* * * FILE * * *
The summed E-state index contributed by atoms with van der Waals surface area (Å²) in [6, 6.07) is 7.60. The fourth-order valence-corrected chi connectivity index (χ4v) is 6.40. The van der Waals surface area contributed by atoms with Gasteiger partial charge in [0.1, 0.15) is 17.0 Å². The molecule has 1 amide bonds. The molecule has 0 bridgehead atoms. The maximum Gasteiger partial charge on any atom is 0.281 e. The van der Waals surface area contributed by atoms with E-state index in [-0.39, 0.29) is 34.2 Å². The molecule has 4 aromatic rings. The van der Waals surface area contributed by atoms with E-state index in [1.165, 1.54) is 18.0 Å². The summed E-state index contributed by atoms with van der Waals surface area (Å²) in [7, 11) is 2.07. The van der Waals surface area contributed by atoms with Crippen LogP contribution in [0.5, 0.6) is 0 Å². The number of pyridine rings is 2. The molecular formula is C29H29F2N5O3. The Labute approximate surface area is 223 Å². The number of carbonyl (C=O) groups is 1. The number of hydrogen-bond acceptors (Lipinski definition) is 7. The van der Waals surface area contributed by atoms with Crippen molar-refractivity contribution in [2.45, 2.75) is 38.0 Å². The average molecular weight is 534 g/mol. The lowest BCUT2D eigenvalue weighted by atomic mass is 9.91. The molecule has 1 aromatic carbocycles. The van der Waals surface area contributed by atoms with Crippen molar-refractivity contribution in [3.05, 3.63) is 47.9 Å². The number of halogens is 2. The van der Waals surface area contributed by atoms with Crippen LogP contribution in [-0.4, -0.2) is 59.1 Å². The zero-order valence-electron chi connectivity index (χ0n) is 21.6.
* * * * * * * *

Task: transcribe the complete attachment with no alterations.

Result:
The summed E-state index contributed by atoms with van der Waals surface area (Å²) in [6, 6.07) is 7.60. The fourth-order valence-corrected chi connectivity index (χ4v) is 6.40. The van der Waals surface area contributed by atoms with Gasteiger partial charge in [0.1, 0.15) is 17.0 Å². The molecule has 1 amide bonds. The molecule has 0 bridgehead atoms. The maximum Gasteiger partial charge on any atom is 0.281 e. The van der Waals surface area contributed by atoms with E-state index in [-0.39, 0.29) is 34.2 Å². The molecule has 4 aromatic rings. The van der Waals surface area contributed by atoms with E-state index in [1.165, 1.54) is 18.0 Å². The summed E-state index contributed by atoms with van der Waals surface area (Å²) in [7, 11) is 2.07. The van der Waals surface area contributed by atoms with Crippen LogP contribution in [0.5, 0.6) is 0 Å². The number of pyridine rings is 2. The molecular formula is C29H29F2N5O3. The Labute approximate surface area is 223 Å². The number of carbonyl (C=O) groups is 1. The number of hydrogen-bond acceptors (Lipinski definition) is 7. The van der Waals surface area contributed by atoms with Crippen molar-refractivity contribution in [2.45, 2.75) is 38.0 Å². The average molecular weight is 534 g/mol. The lowest BCUT2D eigenvalue weighted by atomic mass is 9.91. The molecule has 1 aromatic carbocycles. The van der Waals surface area contributed by atoms with Crippen molar-refractivity contribution in [3.05, 3.63) is 47.9 Å². The number of halogens is 2. The van der Waals surface area contributed by atoms with Crippen LogP contribution in [-0.4, -0.2) is 59.1 Å². The zero-order valence-electron chi connectivity index (χ0n) is 21.6.